"TECTONIC MOVEMENT" - Never A Waste (Update #3)


The following is an account of the previous two days spent tracking in Knoxville with Will Reagan and Brandon Hampton - as best as I can remember. We worked on two of the new songs that are going to be on the album, one being “My Time Will Come” and the other “Never A Waste,” the title track of the record. I am still trying to process everything that transpired in those two days in eastern Tennessee, as I feel the depth and worth of what the experience was cannot be contained in words - much less written. I am trying desperately to remember and document each moment of the trip, because I think, and can only guess, that these two days will live on in my life forever as one of the most critical moments in my history. No pressure, haha. So here, the account:


Gray and I leave Athens around 6pm on the evening of Wednesday, 11/28. I am extremely caffeinated because the heater in our house is broken so I’ve spent the better part of the day hopping around to different coffee shops in town, where I buy a drink at each place because I feel bad using the WIFI without ordering anything. I have two coffees and a hot chocolate - and that amount of hot excited drink goes a long way for my bamboo-shoot build. I play Fortnite at Gray’s house before we leave because quite frankly, I miss having it. But I’m thankful the temptation doesn’t live in my own living room anymore. I get so much more done now! I get killed really fast because I’m more garbage now than I ever have been. After the five second silence and deep passing anger that takes place after each and every Fortnite failure, we hit the road. I’m so glad Gray is on this trip. He is one of the most special people I know, and is truly a salty man in the biblical sense. He brings flavor to any place he is in. Gray is joining us this weekend to film some footage of the studio process and how these songs grow and take shape.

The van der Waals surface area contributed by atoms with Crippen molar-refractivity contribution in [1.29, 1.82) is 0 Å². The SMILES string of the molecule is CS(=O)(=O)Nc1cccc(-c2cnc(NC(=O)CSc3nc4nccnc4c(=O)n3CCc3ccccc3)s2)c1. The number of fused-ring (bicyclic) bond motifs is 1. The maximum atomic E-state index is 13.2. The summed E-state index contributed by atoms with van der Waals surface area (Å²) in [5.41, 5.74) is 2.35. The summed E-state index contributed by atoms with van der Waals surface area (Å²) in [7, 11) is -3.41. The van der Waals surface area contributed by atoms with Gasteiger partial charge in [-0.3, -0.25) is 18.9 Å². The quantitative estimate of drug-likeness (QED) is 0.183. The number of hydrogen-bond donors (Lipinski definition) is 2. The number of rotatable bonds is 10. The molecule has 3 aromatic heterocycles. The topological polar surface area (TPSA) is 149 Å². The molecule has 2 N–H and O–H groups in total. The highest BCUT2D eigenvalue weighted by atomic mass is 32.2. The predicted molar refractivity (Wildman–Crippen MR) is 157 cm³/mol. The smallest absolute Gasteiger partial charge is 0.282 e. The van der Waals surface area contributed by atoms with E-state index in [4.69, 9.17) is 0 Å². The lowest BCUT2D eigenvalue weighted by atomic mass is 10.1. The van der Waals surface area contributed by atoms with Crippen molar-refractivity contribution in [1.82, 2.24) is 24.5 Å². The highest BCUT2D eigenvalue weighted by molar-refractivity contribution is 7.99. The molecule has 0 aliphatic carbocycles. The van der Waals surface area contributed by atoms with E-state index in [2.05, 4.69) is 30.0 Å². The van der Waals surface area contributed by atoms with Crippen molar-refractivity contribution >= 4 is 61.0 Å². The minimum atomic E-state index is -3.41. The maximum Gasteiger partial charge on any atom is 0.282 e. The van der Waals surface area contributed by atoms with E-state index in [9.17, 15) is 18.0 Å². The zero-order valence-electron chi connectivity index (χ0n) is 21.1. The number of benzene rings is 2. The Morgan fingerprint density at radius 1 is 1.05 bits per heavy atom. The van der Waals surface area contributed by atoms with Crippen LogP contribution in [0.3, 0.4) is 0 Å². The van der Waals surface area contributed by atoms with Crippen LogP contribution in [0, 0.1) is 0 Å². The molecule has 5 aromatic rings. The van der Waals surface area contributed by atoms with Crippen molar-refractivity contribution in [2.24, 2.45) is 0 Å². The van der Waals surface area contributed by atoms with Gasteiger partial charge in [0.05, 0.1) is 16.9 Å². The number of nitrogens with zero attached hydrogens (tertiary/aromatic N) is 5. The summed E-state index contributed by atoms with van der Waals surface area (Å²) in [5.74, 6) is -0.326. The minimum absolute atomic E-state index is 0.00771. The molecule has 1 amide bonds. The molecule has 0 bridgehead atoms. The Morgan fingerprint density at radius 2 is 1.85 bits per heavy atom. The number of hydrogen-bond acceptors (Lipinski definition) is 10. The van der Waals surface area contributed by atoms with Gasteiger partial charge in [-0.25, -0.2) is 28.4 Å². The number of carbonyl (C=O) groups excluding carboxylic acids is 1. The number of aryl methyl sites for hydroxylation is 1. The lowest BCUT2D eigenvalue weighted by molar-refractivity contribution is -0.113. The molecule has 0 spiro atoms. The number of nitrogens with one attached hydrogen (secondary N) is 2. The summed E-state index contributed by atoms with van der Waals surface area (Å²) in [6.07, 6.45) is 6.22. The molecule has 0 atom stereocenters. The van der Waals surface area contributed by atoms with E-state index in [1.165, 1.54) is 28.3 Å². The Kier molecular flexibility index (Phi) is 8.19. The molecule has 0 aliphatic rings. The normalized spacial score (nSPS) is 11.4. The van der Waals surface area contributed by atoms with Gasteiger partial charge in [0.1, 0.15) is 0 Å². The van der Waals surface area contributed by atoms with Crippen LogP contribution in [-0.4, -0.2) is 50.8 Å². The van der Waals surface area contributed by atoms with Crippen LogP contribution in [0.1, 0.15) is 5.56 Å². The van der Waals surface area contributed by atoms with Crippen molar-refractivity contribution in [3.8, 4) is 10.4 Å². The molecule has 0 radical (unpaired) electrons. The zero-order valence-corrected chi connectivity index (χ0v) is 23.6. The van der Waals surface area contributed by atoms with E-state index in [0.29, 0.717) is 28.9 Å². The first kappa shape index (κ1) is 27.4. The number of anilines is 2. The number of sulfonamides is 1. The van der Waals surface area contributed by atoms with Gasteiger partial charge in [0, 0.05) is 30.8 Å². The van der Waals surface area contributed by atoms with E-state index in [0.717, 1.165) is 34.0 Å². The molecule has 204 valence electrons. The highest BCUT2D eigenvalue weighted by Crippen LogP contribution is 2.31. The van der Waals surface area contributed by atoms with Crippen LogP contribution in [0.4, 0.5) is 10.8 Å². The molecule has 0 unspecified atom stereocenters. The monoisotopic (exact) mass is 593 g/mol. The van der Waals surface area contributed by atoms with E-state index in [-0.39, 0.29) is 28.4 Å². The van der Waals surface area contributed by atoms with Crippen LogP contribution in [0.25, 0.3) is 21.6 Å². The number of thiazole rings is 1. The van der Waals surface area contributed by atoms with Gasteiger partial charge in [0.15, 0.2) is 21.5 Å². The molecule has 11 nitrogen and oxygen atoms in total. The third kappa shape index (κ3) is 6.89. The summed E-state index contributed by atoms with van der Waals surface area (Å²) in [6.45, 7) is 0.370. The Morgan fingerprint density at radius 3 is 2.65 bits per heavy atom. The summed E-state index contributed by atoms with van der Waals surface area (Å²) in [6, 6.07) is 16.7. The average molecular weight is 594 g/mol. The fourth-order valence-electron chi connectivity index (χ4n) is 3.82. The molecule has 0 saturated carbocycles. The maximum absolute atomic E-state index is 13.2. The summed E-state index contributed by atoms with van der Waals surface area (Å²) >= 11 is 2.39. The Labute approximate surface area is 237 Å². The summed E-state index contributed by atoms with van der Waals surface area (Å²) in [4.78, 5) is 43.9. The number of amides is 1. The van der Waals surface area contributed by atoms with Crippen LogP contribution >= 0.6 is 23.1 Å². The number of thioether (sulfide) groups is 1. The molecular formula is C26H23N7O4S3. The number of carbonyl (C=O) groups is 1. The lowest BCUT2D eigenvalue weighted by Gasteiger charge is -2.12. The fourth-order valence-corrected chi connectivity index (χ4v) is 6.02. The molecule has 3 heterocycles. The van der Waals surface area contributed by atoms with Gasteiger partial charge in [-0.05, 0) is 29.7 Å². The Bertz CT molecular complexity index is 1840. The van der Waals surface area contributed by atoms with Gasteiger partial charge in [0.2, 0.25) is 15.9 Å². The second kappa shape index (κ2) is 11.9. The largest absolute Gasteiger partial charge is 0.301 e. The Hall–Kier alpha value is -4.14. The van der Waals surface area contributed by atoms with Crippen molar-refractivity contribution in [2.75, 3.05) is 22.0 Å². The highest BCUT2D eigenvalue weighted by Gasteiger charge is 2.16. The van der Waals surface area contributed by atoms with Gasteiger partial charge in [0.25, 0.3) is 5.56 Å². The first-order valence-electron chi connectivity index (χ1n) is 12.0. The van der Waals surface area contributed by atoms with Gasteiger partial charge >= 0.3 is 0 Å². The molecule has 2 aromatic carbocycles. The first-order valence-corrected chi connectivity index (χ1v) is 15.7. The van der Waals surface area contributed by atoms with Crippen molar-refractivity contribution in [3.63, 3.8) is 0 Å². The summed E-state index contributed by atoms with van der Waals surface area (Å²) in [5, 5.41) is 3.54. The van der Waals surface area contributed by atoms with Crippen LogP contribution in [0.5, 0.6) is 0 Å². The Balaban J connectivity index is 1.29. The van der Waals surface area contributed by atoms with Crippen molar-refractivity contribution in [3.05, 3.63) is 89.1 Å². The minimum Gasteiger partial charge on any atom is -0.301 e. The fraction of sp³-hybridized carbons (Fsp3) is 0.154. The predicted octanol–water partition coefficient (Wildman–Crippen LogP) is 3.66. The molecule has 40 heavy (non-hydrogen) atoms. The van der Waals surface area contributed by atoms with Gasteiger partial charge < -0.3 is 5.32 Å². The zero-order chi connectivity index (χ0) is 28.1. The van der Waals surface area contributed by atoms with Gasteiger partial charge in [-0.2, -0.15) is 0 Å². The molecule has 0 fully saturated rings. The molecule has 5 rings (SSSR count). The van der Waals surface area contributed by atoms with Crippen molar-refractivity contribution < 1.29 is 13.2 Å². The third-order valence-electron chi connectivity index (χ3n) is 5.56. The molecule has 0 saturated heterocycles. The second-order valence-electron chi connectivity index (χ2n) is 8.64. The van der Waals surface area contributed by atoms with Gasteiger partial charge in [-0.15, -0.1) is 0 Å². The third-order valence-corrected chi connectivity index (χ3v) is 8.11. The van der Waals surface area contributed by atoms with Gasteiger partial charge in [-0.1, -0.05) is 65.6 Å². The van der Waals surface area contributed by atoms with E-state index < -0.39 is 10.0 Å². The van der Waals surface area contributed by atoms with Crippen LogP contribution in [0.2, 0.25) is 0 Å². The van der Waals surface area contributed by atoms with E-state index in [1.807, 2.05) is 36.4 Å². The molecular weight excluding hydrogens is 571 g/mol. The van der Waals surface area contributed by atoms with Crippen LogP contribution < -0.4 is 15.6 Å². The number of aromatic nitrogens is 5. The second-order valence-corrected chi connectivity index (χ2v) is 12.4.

Gray and I stop at Upbeet in Atlanta for the most coveted Aloha Bowl, and then we pick up Abe Choi. Abe Choi is about 2,000 years old in our estimation, but looks about 27. I met Abe in Nashville through Common Hymnal, and I’m so glad to have someone in that group so close by. Abe is interested in life itself, and everything it contains, and while he works in software (I think?) he values art and the creative process so much and sees life in a beautiful way - it’s contagious and inspiring. Abe is along for the ride, just to support and hang out and shed knowledge about literally any interesting thing that has ever happened or is currently happening.

We roll into Knoxville around 11PM and meet Will at the apartment where we will be staying. The plumbing is broke so we decide to stay at Will’s house in his basement. The crew meets up with Brandon at our guilty pleasure, the Jig & Reel in downtown Knoxville, which boasts “one of” the largest selections of Scotch in the world. We catch up, grab some grub, and head to Wills house to get a good night’s rest - for the next day, we begin recording.